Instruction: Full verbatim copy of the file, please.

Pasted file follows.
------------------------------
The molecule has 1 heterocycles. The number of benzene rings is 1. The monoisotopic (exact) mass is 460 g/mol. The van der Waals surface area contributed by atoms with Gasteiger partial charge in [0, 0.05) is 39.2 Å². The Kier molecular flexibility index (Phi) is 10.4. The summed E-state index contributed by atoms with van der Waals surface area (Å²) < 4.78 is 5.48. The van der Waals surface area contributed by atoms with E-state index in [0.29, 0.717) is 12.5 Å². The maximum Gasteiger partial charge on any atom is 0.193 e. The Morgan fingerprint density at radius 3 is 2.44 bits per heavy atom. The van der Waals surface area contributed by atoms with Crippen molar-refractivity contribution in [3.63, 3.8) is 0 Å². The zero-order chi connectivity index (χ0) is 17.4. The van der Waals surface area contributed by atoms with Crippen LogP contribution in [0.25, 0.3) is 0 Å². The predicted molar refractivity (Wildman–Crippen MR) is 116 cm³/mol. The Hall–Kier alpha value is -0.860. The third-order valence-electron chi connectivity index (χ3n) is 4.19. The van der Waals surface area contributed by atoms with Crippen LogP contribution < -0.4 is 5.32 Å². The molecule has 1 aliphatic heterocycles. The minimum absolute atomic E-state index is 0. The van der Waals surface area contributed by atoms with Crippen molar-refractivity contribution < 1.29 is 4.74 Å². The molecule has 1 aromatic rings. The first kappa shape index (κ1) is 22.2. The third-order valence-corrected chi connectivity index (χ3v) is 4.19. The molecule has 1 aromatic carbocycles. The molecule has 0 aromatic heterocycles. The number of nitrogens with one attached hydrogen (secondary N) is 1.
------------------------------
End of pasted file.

The molecule has 1 heterocycles. The number of benzene rings is 1. The monoisotopic (exact) mass is 460 g/mol. The van der Waals surface area contributed by atoms with Gasteiger partial charge in [0, 0.05) is 39.2 Å². The Kier molecular flexibility index (Phi) is 10.4. The summed E-state index contributed by atoms with van der Waals surface area (Å²) < 4.78 is 5.48. The van der Waals surface area contributed by atoms with E-state index in [0.29, 0.717) is 12.5 Å². The maximum Gasteiger partial charge on any atom is 0.193 e. The Morgan fingerprint density at radius 3 is 2.44 bits per heavy atom. The van der Waals surface area contributed by atoms with Crippen molar-refractivity contribution in [3.63, 3.8) is 0 Å². The zero-order chi connectivity index (χ0) is 17.4. The van der Waals surface area contributed by atoms with Crippen LogP contribution in [0.25, 0.3) is 0 Å². The predicted molar refractivity (Wildman–Crippen MR) is 116 cm³/mol. The Hall–Kier alpha value is -0.860. The third-order valence-electron chi connectivity index (χ3n) is 4.19. The van der Waals surface area contributed by atoms with Crippen LogP contribution < -0.4 is 5.32 Å². The molecule has 1 aliphatic heterocycles. The minimum absolute atomic E-state index is 0. The van der Waals surface area contributed by atoms with Crippen molar-refractivity contribution < 1.29 is 4.74 Å². The molecule has 1 aromatic rings. The first kappa shape index (κ1) is 22.2. The third-order valence-corrected chi connectivity index (χ3v) is 4.19. The molecule has 1 aromatic carbocycles. The molecule has 0 aromatic heterocycles. The number of nitrogens with one attached hydrogen (secondary N) is 1.